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Blurring the lines between what is culturally accepted and morally appropriate, this doc can really give some insight into the lives of women who see and fill a need.
Dont watch this one with your girlfriend. This is an observational doco of 3rd
world whore houses. Quite graphical and crude but somehow had me drawn in
the whole way by the blunt dialogue and raw images. If your into a good cinema verite
style doco, watch this!
in between the interesting and usual information a movie like this gives it diverges into artsy music driven montages to give us a feel for the settings. I would have much preferred the doc to be less of a cinematographers showoff reel. Still there is a good amount of interesting stuff, a sometimes depressing view into a surprisingly common piece of other cultures.
God is indeed a jealous God -
He cannot bear to see
That we had rather not with Him
But with each other play.
- Emily Dickinson
Strong docu. Fucked up
This film is probably one of the grittiest, glaringly horrific, and offensive documentaries to deal with the world of sex workers, worldwide. The subjects depicted in these three thirld world countries are open and opininated about their work and the sexual politics associated with their profession. It's so painfully aware of its own degradation and accuracy, shot beautifully and yet so ugly in its content. Director Michael Glawogger travelled to Thailand, Bangladesh, and Mexico to examine the attitudes of its citizens in regards to how women are treated as commodities. The women see their profession as an ends to a mean, and their only hope, while men see them as objects, and the interchangeable dialogue between the two reflects a dissonance of opinion on the subject of gender politics. The use of music, cinematography, and interviews interspersed between the action, really detail the inhumane conditions of the sex industry and the horrible standards set by a begrudging society.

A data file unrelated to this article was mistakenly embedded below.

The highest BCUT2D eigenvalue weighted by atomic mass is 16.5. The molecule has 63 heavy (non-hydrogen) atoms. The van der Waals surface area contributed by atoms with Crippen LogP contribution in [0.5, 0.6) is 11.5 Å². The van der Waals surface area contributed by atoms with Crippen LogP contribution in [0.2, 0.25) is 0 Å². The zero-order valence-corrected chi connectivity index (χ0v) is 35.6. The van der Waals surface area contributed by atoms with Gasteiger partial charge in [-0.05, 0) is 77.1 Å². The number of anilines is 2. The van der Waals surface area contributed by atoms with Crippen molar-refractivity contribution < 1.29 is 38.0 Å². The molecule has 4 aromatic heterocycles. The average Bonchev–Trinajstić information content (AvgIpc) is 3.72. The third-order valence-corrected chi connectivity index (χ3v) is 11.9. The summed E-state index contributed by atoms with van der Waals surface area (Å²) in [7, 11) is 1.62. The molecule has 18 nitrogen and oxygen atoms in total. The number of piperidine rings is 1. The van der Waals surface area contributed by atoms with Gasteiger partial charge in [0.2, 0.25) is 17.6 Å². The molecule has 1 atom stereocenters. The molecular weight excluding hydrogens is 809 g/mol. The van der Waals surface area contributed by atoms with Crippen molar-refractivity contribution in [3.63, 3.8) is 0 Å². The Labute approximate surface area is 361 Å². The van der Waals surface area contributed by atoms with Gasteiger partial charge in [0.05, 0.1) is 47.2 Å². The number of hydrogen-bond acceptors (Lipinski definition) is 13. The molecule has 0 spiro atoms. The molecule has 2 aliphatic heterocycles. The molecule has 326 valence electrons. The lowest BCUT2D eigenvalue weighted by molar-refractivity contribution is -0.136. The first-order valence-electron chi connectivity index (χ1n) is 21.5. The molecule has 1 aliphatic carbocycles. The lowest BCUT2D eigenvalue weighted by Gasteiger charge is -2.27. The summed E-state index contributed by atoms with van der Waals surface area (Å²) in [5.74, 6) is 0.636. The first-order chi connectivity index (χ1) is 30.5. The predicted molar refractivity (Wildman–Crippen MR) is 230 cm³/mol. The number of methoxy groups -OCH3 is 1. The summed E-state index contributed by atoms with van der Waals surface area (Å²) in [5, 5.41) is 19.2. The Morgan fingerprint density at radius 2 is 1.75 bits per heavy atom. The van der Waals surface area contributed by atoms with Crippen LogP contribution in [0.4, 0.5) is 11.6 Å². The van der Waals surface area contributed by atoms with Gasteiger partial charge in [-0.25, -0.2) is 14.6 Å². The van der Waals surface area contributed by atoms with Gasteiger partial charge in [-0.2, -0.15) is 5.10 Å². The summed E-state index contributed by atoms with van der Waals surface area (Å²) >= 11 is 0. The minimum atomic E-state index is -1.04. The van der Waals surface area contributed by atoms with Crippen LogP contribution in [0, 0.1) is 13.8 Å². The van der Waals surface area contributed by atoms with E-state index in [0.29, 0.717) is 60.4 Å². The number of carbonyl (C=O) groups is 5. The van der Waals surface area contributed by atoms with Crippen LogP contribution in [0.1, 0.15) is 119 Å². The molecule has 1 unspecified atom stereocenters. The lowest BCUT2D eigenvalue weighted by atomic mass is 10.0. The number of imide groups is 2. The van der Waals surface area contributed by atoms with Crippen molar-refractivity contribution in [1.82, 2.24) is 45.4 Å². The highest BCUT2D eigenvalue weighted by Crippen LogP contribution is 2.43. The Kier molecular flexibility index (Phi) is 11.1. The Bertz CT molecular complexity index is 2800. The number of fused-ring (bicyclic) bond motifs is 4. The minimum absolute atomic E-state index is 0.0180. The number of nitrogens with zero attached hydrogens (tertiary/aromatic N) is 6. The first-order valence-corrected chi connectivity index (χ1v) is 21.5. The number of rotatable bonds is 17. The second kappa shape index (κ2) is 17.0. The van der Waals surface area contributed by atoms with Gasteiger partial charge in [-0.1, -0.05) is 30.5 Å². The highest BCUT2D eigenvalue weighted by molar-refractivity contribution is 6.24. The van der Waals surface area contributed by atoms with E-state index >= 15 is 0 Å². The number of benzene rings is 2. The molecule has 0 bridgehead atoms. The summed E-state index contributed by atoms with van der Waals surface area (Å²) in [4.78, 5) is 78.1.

Haunting but well done and well paced.
It may be that the most morally significant movies are also the ones that raise the most ethically troubling questions about their creation. Michael Glawogger's triptych-portrait of prostitution in three different countries doesn't pull punches and retains a journalistic objectivity that, coupled with a dash of visual poetry, makes for a tone both incredibly complicated and quietly compassionate, as hard to watch as it is hypnotic. Glawogger's willingness to use his camera to show us things we don't want to see, along with with his resistance towards editorializing, results in a depiction of third-world prostitution that feels as close to comprehensive as any two hours could ever be. Sobering, sad, strange, unexpectedly sweet at times, "Whores' Glory" is a major achievement in documentary film.
documentary about the uneasy and unavoidable lifestyle of prostitution
Michael Glawogger doesn't glorify it or shiny it up, he actually directs the subject with dramatic ease and uneasy believability
and a lot of contemplating enters your mind while watching these women pay to have sex with clients; men don't often understand why women carry the shame of selling their bodies for money, in many parts of the world others are pushed aside to make room for more, money is money and these women do what they have to support themselves and keep the business going, and the fact that it's still around unfortunately brings more people in
the film runs a bit too long but the three main stories about the prostitutes from Bangladesh, Thailand, and Mexico are compelling and tragic enough to keep you focused
for me the first story really sets the tone and the overall somberness, the second one wasn't as edgy but it does grow more and more serious, and the third and final story really is a more in-depth conversation with these women and what they have to put up with and this profession
it is not an easy watch a lot of the time but it reminds us that this job comes with many things and not all of them will be positive
Bon documentaire qui arrive à rendre compte d'une réalité prenant différents visages selon les endroits visités sans même nécessiter de narration extérieure.
Attention, le documentaire n'est peut-être pas pour tous, c'est super glauque, spécialement au Bengladesh et au Mexique.